Written by: Monica Kingsley
Wednesday and yesterday are two uneventful doji days. Wrong! The quiet breakout above the mid-June highs just got confirmed, meaning that the S&P 500 is primed to go higher eventually, I think. And in today's analysis, I'll lay out the case why it's only our patience that is getting tested here.
S&P 500 in the Short-Run
I’ll start with the daily chart perspective (charts courtesy of http://stockcharts.com ):
S&P 500 didn't get pretty much anywhere yesterday, but the third daily close above the blue resistance marks its turn into a support now. Decreasing volume of yesterday's lower close is also a slightly bullish omen in disguise.
Such were my thoughts yesterday about the potential double top and the selling nearby:
(…) the pressure to go higher is building under the surface in my opinion. I says so because should the bears be willing to sell heavily in the 3220-3230 zone (potential double top area), they would have done so – the fact they haven't been willing to push prices materially lower, is telling by itself.
Yes, the volume behind the upswing off the late June lows hasn't been outstanding, but only prices falling sharply and preferably also on rising volume, would make it a double top. Prices merely approaching previous local top don't make it so, and could trick the bulls into taking profits off the table prematurely. The battle to overcome them might not turn out to be all that fierce in the end.
Have the scales tipped into the bulls' favor some more with yesterday's action in the creadit markets arena?
The Credit Markets’ Point of View
The action in high yield corporate bonds (HYG ETF) is positive. They're keeping above the trading range of recent sessions, and the decreasing volume isn't an issue – quite to the contrary, as its drying up on a slight move lower hints that the market really wants to go in the opposite direction, and not down.
Investment grade corporate bonds (LQD ETF) confirm the bullish HYG takeaway, and are making new highs. Their path of least resistance is undeniably higher.
Both the high yield corporate bonds to short-term Treasuries (HYG:SHY) ratio and the overlaid S&P 500 closing prices show no new sudden dislocation striking the eye. Both are moving higher, just taking their time.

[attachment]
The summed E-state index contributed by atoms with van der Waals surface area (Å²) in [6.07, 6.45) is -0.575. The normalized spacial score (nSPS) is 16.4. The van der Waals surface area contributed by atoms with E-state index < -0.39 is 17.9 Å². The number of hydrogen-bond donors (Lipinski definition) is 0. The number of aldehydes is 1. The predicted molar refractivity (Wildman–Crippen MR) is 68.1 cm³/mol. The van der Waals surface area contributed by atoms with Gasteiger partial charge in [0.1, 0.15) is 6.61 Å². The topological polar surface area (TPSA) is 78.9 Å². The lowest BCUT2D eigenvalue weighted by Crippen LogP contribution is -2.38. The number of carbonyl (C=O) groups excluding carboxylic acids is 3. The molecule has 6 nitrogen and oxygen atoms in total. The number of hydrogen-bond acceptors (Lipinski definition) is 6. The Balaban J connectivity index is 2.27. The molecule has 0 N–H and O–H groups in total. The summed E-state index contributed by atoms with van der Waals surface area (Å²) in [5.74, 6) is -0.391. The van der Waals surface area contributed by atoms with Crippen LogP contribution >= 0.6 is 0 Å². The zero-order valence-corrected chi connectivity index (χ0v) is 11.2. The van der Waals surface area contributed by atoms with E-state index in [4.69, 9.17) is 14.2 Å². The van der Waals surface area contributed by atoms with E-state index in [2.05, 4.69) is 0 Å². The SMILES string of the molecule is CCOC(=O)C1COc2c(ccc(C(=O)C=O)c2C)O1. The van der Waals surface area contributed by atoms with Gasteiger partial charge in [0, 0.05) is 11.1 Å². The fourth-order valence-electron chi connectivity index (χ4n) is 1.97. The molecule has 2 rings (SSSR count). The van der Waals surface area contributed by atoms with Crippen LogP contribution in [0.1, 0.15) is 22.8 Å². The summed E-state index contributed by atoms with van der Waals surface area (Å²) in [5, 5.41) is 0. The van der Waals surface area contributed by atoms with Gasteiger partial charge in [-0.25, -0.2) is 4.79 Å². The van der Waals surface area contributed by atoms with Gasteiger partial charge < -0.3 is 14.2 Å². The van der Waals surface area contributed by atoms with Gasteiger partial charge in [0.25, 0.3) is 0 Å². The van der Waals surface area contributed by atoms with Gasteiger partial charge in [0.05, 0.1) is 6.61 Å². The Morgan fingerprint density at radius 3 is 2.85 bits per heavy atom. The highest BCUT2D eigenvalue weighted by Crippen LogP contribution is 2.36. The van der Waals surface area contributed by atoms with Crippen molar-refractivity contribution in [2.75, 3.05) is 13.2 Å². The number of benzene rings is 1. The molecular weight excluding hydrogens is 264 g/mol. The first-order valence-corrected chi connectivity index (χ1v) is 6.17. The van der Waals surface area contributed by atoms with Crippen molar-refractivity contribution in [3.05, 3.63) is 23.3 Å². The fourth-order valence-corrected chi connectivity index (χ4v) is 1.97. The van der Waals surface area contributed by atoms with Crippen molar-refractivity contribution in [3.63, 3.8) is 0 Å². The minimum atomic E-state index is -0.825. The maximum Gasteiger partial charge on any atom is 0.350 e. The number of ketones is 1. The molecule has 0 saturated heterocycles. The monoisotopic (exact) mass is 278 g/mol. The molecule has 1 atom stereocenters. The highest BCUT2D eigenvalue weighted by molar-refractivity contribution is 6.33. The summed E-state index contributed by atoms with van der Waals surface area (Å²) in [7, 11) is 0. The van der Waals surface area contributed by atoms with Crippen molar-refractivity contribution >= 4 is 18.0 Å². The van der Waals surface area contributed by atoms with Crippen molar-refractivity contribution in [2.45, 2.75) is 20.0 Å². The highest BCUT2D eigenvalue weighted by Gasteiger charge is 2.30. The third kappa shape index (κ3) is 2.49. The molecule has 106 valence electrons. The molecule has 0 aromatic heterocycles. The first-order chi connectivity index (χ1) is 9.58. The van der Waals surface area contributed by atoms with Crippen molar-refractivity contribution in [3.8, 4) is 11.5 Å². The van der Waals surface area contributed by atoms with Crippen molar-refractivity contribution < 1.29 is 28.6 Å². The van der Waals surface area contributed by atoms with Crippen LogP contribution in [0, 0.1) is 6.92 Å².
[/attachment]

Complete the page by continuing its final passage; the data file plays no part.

As I wrote about the stock upswing yesterday:
(…) Looking under the hood of the S&P 500 thus reveals that stocks aren't getting vulnerable and extended in any dramatic way. Their upswing continuation is amply supported by the credit markets.
Smallcaps and Technology Speak
While Wednesday's sprint higher in the Russell 2000 (IWM ETF) hasn't been extended yesterday, the high ground gained has been maintained. And that bodes well for the upswing in both indices to continue.
Meanwhile in tech (XLK ETF), the waves of selling appear to be running into brick walls. It doesn't matter that yesterday's upswing got rejected – what counts to me more, are the noticeable lower knots of the two recent sessions that point to buying power emerging to buy the dip.
From the Readers' Mailbag
Q: Well I see TLH at record levels, only a notch smaller than its peak at march. This was not the case in June, and it is steady rising since then. I'd be very cautuous with Monica call to disregard everything and stare at these 3 points ahead. What about the 17 points downside risk to DMA? It was crossed many times now, will it hold every time?
A: It's true that both TLH and TLT (ETFs for longer-dated Treasuries) are trading at high levels. The tape though supports the stock bulls. While it's no ploughing in on the long side at any price, the buyers are the ones favored by the market action.
Next, some thoughts about the stock and bond bull runs.
In a bull market, bonds top first, and are followed by stocks then. The bond guys get it right most of the time – just as they did earlier in 2020. As for commodities, they top the last as e.g. the memorable oil run in 2008 shows.
On one hand, rising bond yields lend credibility to the recovery story. On the other hand, decreasing real interest rates (the reward for holding bonds once the rate of inflation is reflected) drive the TINA trade (the there-is-no-alternative trade is supported also by the dividends' side of the story – who would have thought that selected blue chip bonds would carry a higher coupon many years or better decades ago?).
That's an argument for why I am not concerned by the Treasuries' bull run – it adds more fuel to the stock's one.
Summing up, the waiting in tech appears close to being over, cyclicals aren't throwing in the towel in any way, and the S&P 500 appears ready to take on the early June highs once more, regardless of emerging markets suffering a setback yesterday. The dollar is playing games of deceptively strong appearance only to roll over next, meaning that the credit-market supported high odds of the S&P 500 invalidating the double top theory are gaining a new lease of life.
Yes, I think the 3230ish area will be overcome – and I say forget the barrage of negative news and look instead how the markets are just shaking them off. That's a strong bull run to me, higher in the face of negative news or the Fed on pause. Read the charts, follow the money – the signs of something fishy will manifest themselves well ahead. For now, the overall path of least resistance in the S&P 500 remains higher.